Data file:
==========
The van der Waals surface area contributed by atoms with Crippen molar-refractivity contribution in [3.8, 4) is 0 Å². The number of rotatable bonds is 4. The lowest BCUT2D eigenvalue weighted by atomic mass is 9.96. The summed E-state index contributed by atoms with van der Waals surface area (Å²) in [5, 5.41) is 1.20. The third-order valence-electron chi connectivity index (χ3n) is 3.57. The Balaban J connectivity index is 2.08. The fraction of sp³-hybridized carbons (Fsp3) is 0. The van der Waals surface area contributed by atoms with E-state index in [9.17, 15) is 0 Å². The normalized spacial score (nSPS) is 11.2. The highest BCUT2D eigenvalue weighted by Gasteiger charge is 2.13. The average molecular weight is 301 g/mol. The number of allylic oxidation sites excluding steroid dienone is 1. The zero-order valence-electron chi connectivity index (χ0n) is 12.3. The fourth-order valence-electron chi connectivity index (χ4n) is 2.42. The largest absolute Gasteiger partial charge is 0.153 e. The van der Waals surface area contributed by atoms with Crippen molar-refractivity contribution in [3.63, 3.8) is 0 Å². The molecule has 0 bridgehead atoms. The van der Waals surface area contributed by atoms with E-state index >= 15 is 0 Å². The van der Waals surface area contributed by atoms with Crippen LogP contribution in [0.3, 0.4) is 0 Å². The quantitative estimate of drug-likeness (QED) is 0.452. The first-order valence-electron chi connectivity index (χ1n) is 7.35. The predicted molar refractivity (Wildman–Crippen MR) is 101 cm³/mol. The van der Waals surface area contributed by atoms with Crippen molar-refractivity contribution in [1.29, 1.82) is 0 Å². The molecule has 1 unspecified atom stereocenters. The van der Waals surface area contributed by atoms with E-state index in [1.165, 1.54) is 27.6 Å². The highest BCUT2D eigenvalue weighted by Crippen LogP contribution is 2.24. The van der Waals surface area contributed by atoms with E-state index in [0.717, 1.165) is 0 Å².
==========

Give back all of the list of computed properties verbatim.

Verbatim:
The van der Waals surface area contributed by atoms with Crippen molar-refractivity contribution in [3.8, 4) is 0 Å². The number of rotatable bonds is 4. The lowest BCUT2D eigenvalue weighted by atomic mass is 9.96. The summed E-state index contributed by atoms with van der Waals surface area (Å²) in [5, 5.41) is 1.20. The third-order valence-electron chi connectivity index (χ3n) is 3.57. The Balaban J connectivity index is 2.08. The fraction of sp³-hybridized carbons (Fsp3) is 0. The van der Waals surface area contributed by atoms with E-state index in [9.17, 15) is 0 Å². The normalized spacial score (nSPS) is 11.2. The highest BCUT2D eigenvalue weighted by Gasteiger charge is 2.13. The average molecular weight is 301 g/mol. The number of allylic oxidation sites excluding steroid dienone is 1. The zero-order valence-electron chi connectivity index (χ0n) is 12.3. The fourth-order valence-electron chi connectivity index (χ4n) is 2.42. The largest absolute Gasteiger partial charge is 0.153 e. The van der Waals surface area contributed by atoms with Crippen molar-refractivity contribution in [3.63, 3.8) is 0 Å². The molecule has 0 bridgehead atoms. The van der Waals surface area contributed by atoms with E-state index >= 15 is 0 Å². The van der Waals surface area contributed by atoms with Crippen LogP contribution in [0.3, 0.4) is 0 Å². The quantitative estimate of drug-likeness (QED) is 0.452. The first-order valence-electron chi connectivity index (χ1n) is 7.35. The predicted molar refractivity (Wildman–Crippen MR) is 101 cm³/mol. The van der Waals surface area contributed by atoms with Crippen molar-refractivity contribution in [1.29, 1.82) is 0 Å². The molecule has 1 unspecified atom stereocenters. The van der Waals surface area contributed by atoms with E-state index in [1.165, 1.54) is 27.6 Å². The highest BCUT2D eigenvalue weighted by Crippen LogP contribution is 2.24. The van der Waals surface area contributed by atoms with E-state index in [0.717, 1.165) is 0 Å².